It now seems that the time for a ‘big bang’ has arrived, where the parallel universes need to combine to create a more coherent and sensible pathway for patients to travel according to need – this universe should be on offer to patients irrespective of where they live.

Recently there has been some good news which needs to be more widely appreciated – evidence indicates that rates of microvascular complications associated with type 1 diabetes are on the decline (Rossing, 2005). Perhaps now attention needs to turn to dealing with the excess cardiovascular mortality associated with the condition (Soedamah-Muthu et al, 2006).

This brings me to the third parallel universe – to any visiting aliens, it may appear that the only subject in town with respect to type 2 diabetes is reducing cardiovascular risk. Although clearly important, in the South coast of the Albion it is almost impossible to find individuals whose only problem is type 2 diabetes. Here, one needs to be an expert on ageing, cognitive impairment, multiple pathology, immobility, loneliness, terminal illness and misery as well as diabetes – I guess that is what makes each day different and perhaps why specialists are not an endangered species and why annual reviews should be left to others…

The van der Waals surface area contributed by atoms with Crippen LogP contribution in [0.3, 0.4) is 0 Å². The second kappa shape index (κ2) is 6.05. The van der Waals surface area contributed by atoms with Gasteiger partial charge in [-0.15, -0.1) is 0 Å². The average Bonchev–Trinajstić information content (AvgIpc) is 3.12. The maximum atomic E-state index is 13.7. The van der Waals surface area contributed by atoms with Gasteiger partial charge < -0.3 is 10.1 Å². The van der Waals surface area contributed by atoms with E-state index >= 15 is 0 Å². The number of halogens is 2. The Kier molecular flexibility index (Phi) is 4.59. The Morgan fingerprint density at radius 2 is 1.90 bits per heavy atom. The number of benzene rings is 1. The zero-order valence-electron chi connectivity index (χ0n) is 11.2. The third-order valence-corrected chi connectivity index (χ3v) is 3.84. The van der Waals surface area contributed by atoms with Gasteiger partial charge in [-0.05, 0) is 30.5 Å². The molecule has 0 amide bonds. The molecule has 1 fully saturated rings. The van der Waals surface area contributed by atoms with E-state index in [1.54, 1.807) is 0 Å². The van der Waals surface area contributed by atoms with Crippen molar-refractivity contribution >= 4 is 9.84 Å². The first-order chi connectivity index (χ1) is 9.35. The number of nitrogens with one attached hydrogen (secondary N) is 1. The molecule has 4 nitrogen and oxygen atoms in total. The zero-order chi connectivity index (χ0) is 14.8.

REFERENCES:

Linkeschova R, Raoul M, Bott U et al (2002) Less severe hypoglycaemia, better metabolic control, and improved quality of life in Type 1 diabetes mellitus with continuous subcutaneous insulin infusion (CSII) therapy; an observational study of 100 consecutive patients followed for a mean of 2 years. Diabetic Medicine 19(9): 746–51
Muhlhauser I, Jorgens V, Berger M et al (1983) Bicentric evaluation of a teaching and treatment programme for type 1 (insulin-dependent) diabetic patients: improvement of metabolic control and other measures of diabetes care for up to 22 months. Diabetologia 25(6): 470–6
Naik S, Everett J, Jenkins E et al (2005) Why doesn’t intensive education work for some people with type 1 diabetes? Diabetic Medicine 22(Suppl 2): A54
Rossing P (2005) The changing epidemiology of diabetic microangiopathy in type 1 diabetes. Diabetologia 48(8): 1439–44
Soedamah-Muthu SS, Fuller JH, Mulnier HE et al (2006) All-cause mortality rates in patients with type 1 diabetes mellitus compared with a non-diabetic population from the UK general practice research database, 1992-1999. Diabetologia 49(4): 660–6